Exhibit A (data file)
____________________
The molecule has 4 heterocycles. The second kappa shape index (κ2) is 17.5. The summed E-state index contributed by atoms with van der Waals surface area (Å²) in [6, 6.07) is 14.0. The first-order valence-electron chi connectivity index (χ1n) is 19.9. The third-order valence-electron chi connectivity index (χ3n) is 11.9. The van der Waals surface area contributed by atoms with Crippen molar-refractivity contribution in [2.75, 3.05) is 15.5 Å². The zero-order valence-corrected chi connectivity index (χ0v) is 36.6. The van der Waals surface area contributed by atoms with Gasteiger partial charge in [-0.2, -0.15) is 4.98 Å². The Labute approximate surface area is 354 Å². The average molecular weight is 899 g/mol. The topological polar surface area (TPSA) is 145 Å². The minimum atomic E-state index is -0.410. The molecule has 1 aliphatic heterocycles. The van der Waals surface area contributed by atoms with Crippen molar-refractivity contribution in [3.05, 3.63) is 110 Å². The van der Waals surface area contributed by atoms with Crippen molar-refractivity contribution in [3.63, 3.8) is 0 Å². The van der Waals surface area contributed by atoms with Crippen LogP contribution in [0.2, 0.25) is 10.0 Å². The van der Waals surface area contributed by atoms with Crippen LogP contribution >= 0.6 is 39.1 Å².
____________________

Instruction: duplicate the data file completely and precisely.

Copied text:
The molecule has 4 heterocycles. The second kappa shape index (κ2) is 17.5. The summed E-state index contributed by atoms with van der Waals surface area (Å²) in [6, 6.07) is 14.0. The first-order valence-electron chi connectivity index (χ1n) is 19.9. The third-order valence-electron chi connectivity index (χ3n) is 11.9. The van der Waals surface area contributed by atoms with Crippen molar-refractivity contribution in [2.75, 3.05) is 15.5 Å². The zero-order valence-corrected chi connectivity index (χ0v) is 36.6. The van der Waals surface area contributed by atoms with Gasteiger partial charge in [-0.2, -0.15) is 4.98 Å². The Labute approximate surface area is 354 Å². The average molecular weight is 899 g/mol. The topological polar surface area (TPSA) is 145 Å². The minimum atomic E-state index is -0.410. The molecule has 1 aliphatic heterocycles. The van der Waals surface area contributed by atoms with Crippen molar-refractivity contribution in [3.05, 3.63) is 110 Å². The van der Waals surface area contributed by atoms with Crippen molar-refractivity contribution in [3.63, 3.8) is 0 Å². The van der Waals surface area contributed by atoms with Crippen LogP contribution in [0.2, 0.25) is 10.0 Å². The van der Waals surface area contributed by atoms with Crippen LogP contribution >= 0.6 is 39.1 Å².